Nurses from overseas should be exempt from extra healthcare charges, says the Royal College of Nursing, which has warned that the policy is “tearing families apart”.
Under current immigration policy, people who come to work in the UK from outside the European Economic Area (EEA) must pay a healthcare surcharge that has left some nurses facing bills of several thousand pounds.
“The introduction of the surcharge fee was an awful moment”
The system, which was introduced in 2015, means non-EEA nationals have to pay £200 per family member for every year on their main sponsor’s work permit.
In February, the government confirmed it would be doubling the cost from £200 to £400 later this year. Meanwhile, there are also fears that the policy could be extended to migrants from the EU after Brexit next year.
Evaline Omondi, a nurse from Kenya who is currently working in Luton, is among those who have been hit hard by the surcharge.
She was asked to pay £3,600 up front – a sum she could not afford – to cover two adults and her four children over a three-year period.
“It was shocking and embarrassing to see Britain being heartless, divisive and plain old nasty”
The hefty bill meant she was forced to take her two youngest children, aged six and eight, out of school in the UK and send them back to Kenya, she said.
“The introduction of the surcharge fee was an awful moment,” said Ms Omondi, who will lead a debate on the issue at this year’s RCN’s annual congress.
She said: “The fees had to be paid immediately so we had to take out loans to cover them, which still affect my family to this day. On top of the visa charges and childcare costs, we could not meet the cost and my children had to move back to Kenya.”
The end result was that her family unit was broken up and it was sometimes hard to have meaningful contact with her youngest children, she added.
“A family who came together is now in pieces, scattered all over the place,” she said. “I try to speak to them on the phone before they sleep but it is hard with the time difference and my work, so I sometimes don’t get to talk to them.”
RCN members will vote on a motion calling for nurses to be exempt from the surcharge at the conference in Belfast this weekend.
The government has confirmed that EU nurses and their families will be exempt from the surcharge and can continue to access healthcare as they do normally under the EU Withdrawal Agreement.
“We will want to ensure that any decisions on the long-term arrangements are based on evidence and engagement”
However, what will happen when Britain is actually out of the EU is unclear. In a response to a recent parliamentary question, the Home Office did not rule out extending the charges in future.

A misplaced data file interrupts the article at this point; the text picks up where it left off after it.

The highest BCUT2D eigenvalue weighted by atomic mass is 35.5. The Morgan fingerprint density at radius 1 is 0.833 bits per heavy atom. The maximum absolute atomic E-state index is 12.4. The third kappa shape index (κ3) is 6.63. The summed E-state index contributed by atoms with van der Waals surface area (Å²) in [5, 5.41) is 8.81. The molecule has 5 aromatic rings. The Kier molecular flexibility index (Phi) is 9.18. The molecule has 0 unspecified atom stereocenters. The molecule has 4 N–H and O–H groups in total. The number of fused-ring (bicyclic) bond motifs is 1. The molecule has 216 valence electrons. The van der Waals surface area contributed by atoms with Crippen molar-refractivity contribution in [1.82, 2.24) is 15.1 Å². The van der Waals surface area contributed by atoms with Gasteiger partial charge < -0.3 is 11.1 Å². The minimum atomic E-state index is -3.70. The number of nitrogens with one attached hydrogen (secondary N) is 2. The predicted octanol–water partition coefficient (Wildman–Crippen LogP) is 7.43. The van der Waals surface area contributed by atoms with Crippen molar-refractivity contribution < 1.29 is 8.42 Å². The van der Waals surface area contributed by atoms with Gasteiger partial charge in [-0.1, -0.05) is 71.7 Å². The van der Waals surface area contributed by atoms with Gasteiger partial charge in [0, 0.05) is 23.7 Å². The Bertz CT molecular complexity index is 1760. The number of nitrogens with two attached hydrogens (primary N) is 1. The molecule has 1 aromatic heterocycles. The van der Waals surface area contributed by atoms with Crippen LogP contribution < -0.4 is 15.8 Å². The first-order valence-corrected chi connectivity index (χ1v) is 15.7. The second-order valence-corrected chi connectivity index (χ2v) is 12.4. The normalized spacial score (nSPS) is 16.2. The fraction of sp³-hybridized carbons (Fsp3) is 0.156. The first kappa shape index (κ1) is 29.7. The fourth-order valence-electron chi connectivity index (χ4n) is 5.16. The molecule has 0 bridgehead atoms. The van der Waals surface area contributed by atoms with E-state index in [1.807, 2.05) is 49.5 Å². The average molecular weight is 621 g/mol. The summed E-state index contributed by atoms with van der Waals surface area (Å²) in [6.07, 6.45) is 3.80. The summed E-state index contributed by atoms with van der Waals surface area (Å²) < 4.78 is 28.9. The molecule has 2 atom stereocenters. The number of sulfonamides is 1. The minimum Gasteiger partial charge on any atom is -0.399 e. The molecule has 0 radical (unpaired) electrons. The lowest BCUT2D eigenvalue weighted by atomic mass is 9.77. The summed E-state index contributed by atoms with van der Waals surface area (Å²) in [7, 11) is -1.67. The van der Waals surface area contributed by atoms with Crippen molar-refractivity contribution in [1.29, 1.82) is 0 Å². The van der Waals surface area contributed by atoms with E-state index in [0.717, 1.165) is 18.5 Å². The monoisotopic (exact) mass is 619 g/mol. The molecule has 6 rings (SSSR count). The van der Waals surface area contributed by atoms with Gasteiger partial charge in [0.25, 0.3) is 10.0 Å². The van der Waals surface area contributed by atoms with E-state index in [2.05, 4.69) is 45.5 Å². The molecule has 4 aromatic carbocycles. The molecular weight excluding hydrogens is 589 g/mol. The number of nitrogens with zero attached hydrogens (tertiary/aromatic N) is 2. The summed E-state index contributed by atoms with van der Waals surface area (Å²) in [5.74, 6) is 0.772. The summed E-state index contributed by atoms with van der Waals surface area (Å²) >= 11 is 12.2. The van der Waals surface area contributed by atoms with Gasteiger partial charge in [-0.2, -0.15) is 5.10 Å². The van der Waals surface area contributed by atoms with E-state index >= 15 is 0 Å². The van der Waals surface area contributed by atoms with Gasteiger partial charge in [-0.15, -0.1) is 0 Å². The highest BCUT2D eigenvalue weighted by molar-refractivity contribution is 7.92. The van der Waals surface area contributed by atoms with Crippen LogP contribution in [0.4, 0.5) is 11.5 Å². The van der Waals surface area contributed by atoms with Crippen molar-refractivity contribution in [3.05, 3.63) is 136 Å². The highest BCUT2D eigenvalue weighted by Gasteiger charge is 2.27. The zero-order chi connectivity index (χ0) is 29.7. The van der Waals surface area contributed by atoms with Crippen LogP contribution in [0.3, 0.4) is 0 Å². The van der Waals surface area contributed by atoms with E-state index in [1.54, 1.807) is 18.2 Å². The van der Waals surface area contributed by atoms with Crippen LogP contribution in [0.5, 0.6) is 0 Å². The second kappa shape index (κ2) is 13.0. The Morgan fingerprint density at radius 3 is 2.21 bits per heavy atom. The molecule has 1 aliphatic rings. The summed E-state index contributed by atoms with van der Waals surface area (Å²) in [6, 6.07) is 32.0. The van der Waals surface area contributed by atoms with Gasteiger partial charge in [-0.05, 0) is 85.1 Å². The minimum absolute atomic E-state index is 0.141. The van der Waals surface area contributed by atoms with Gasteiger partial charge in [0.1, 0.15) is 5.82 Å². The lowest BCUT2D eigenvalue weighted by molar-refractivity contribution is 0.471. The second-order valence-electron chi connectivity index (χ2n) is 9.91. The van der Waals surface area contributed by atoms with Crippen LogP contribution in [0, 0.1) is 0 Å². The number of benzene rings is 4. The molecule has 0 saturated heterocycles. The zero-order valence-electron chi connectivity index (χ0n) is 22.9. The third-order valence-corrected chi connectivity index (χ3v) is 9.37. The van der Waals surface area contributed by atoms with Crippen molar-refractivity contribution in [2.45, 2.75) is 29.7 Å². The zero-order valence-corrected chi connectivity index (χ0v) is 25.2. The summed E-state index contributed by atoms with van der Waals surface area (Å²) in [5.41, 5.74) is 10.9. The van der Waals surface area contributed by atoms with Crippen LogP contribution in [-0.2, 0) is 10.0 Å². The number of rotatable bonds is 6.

“Future arrangements on immigration policy after the end of the implementation period are to be confirmed,” said the written response from immigration minister Caroline Nokes.
“We will want to ensure that any decisions on the long-term arrangements are based on evidence and engagement,” it stated.
RCN chief executive and general secretary Janet Davies said surcharges for nurses should be dropped, especially given the widespread nursing recruitment difficulties across the NHS.
She will address the issue in her keynote speech at the RCN congress on Sunday, when she will highlight the vital contribution made by nurses from across the globe to health services in Britain.
“When facing staff shortages in NHS and care, the UK has depended on professionals from around the world,” she will say. “We are proud as a profession to have the best and brightest from over 200 countries around the world.
“But the government now seems hell-bent on showing, through its handling of Brexit and the treatment of people from the wider world, that they’re no longer welcome,” she will say.
The RCN leader highlighted that the nursing profession was among those rocked by the recent Windrush scandal, which cast doubt on the rights of some Commonwealth citizens – including nurses – to remain in the UK.
“Many of the Windrush generation were our valued colleagues for many years,” Ms Davies will say.
“It was shocking and embarrassing to see Britain being heartless, divisive and plain old nasty,” she will say. “It is shameful that families are being torn apart by this policy too – uprooting children from their family, friends and school.”
She will add: “The government must not put Spanish, Portuguese or Italian colleagues through same after Brexit. I say to the government today: these people keep the NHS running; they are the very last people who should ever be sent up-front invoices for healthcare – get your priorities in order.”